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Title: Variable-Temperature Scattering and Spectroscopy Characterizations for Temperature-Dependent Solution Assembly of PffBT4T-Based Conjugated Polymers
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Award ID(s):
2003733 2004133
Publication Date:
Journal Name:
ACS Applied Polymer Materials
Page Range or eLocation-ID:
3023 to 3033
Sponsoring Org:
National Science Foundation
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  1. Abstract

    The nonnormality of temperature probability distributions and the physics that drive it are important due to their relationships to the frequency of extreme warm and cold events. Here we use a conditional mean framework to explore how horizontal temperature advection and other physical processes work together to control the shape of daily temperature distributions during 1979–2019 in the ERA5 dataset for both JJA and DJF. We demonstrate that the temperature distribution in the middle and high latitudes can largely be linearly explained by the conditional mean horizontal temperature advection with the simple treatment of other processes as a Newtonian relaxation with a spatially variant relaxation time scale and equilibrium temperature. We analyze the role of different transient and stationary components of the horizontal temperature advection in affecting the shape of temperature distributions. The anomalous advection of the stationary temperature gradient has a dominant effect in influencing temperature variance, while both that term and the covariance between anomalous wind and anomalous temperature have significant effects on temperature skewness. While this simple method works well over most of the ocean, the advection–temperature relationship is more complicated over land. We classify land regions with different advection–temperature relationships under our framework, and findmore »that for both seasons the aforementioned linear relationship can explain ∼30% of land area, and can explain either the lower or the upper half of temperature distributions in an additional ∼30% of land area. Identifying the regions where temperature advection explains shapes of temperature distributions well will help us gain more confidence in understanding the future change of temperature distributions and extreme events.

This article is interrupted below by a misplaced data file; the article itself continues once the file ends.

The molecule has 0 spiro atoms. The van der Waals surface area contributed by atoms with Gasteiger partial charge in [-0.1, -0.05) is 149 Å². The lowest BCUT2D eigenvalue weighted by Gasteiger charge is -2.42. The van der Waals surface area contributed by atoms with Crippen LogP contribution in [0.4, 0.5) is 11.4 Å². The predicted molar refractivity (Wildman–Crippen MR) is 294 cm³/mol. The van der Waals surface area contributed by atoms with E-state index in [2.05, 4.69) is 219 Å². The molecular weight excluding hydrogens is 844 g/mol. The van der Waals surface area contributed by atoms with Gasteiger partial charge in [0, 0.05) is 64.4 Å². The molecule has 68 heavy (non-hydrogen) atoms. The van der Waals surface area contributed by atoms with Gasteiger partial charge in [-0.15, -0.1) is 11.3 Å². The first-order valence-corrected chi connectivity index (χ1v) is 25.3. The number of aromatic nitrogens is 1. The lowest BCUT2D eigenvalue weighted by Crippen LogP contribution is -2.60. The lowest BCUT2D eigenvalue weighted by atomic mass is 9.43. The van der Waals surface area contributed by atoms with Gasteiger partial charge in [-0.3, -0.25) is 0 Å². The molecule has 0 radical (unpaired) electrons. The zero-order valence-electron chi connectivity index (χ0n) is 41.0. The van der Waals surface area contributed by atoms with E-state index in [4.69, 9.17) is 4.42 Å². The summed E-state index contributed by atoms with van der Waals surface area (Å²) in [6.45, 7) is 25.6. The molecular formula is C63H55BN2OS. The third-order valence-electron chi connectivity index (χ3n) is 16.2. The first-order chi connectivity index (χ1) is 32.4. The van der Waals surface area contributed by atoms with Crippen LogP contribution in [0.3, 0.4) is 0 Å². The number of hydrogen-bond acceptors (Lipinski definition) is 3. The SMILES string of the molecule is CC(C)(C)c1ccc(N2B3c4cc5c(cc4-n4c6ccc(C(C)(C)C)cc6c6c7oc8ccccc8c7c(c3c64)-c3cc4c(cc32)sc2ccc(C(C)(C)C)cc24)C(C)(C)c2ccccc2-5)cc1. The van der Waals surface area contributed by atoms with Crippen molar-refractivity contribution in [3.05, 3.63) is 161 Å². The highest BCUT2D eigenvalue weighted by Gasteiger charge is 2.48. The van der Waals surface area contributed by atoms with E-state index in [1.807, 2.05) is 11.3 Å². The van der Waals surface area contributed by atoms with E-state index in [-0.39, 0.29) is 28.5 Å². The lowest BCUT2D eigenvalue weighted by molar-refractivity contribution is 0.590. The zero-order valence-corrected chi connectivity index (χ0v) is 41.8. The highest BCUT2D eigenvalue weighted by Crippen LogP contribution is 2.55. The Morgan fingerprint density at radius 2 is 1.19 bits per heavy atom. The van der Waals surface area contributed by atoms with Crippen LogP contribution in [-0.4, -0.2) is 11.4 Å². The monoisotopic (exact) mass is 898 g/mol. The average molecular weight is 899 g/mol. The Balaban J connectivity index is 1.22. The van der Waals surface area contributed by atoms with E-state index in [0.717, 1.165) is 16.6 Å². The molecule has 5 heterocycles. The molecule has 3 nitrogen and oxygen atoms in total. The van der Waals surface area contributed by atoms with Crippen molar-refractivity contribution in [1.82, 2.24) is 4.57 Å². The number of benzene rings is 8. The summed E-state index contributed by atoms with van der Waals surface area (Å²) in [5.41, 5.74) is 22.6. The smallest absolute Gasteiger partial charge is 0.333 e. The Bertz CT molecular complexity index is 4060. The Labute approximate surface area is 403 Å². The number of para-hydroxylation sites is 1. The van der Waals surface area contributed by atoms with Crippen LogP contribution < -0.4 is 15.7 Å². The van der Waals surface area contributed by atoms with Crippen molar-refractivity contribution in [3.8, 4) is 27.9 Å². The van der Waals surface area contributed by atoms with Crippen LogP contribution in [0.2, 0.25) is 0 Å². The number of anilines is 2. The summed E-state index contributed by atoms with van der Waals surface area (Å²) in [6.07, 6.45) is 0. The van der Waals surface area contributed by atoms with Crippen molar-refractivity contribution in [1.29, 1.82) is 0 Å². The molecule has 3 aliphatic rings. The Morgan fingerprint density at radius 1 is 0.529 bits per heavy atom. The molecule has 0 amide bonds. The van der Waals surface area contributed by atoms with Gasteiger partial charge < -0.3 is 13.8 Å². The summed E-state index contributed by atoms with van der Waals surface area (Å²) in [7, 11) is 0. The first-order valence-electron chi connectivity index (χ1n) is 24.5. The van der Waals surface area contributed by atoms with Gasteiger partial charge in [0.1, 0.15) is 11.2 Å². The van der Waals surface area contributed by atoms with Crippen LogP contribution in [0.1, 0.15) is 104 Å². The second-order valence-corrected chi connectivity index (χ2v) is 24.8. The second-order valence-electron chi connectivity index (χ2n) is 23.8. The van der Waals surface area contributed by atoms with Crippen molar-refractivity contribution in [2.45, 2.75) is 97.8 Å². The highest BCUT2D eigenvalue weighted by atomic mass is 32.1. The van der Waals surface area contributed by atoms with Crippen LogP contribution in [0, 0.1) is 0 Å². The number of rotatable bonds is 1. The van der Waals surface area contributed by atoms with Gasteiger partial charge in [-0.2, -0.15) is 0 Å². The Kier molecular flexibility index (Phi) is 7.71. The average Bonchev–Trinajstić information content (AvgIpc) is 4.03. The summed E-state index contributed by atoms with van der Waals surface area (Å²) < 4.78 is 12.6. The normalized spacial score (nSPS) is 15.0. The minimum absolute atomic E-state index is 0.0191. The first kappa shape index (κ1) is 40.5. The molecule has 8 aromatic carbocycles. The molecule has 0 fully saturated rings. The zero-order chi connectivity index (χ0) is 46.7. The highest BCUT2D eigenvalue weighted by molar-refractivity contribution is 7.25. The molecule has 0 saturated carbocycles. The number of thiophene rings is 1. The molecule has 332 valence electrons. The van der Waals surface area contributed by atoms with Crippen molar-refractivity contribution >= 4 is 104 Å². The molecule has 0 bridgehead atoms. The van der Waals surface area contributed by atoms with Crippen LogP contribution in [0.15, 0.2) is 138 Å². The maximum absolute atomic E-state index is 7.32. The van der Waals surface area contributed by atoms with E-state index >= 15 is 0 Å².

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  2. The environment experienced during embryonic development is a rich source of phenotypic variation, as environmental signals have the potential to both inform adaptive plastic responses and disrupt normal developmental programs. Environment-by-embryo interactions are particularly consequential for species with temperature-dependent sex determination, a mode of sex determination common in non-avian reptiles and fish, in which thermal cues during a discrete period of development drive the formation of either an ovary or a testis. Here we examine the impact of thermal variation during incubation in combination with developmental exposure to a common endocrine-disrupting contaminant on fitness-related hatchling traits in the American alligator (Alligator mississippiensis), a species with temperature-dependent sex determination. Using a factorial design, we exposed field-collected eggs to five thermal profiles (three constant temperatures, two fluctuating temperatures) and two environmentally relevant doses of the pesticide metabolite dichlorodiphenyldichloroethylene; and we quantified incubation duration, sex ratios, hatchling morphometric traits, and growth (9–10 days post-hatch). Whereas dichlorodiphenyldichloroethylene exposure did not generally affect hatchling traits, constant and fluctuating temperatures produced diverse phenotypic effects. Thermal fluctuations led to subtle changes in incubation duration and produced shorter hatchlings with smaller heads when compared to the constant temperature control. Warmer, male-promoting incubation temperatures resulted in larger hatchlings withmore »more residual yolk reserves when compared to cooler, female-promoting temperatures. Together, these findings advance our understanding of how complex environmental factors interact with developing organisms to generate phenotypic variation and raise questions regarding the mechanisms connecting variable thermal conditions to responses in hatchling traits and their evolutionary implications for temperature-dependent sex determination.« less
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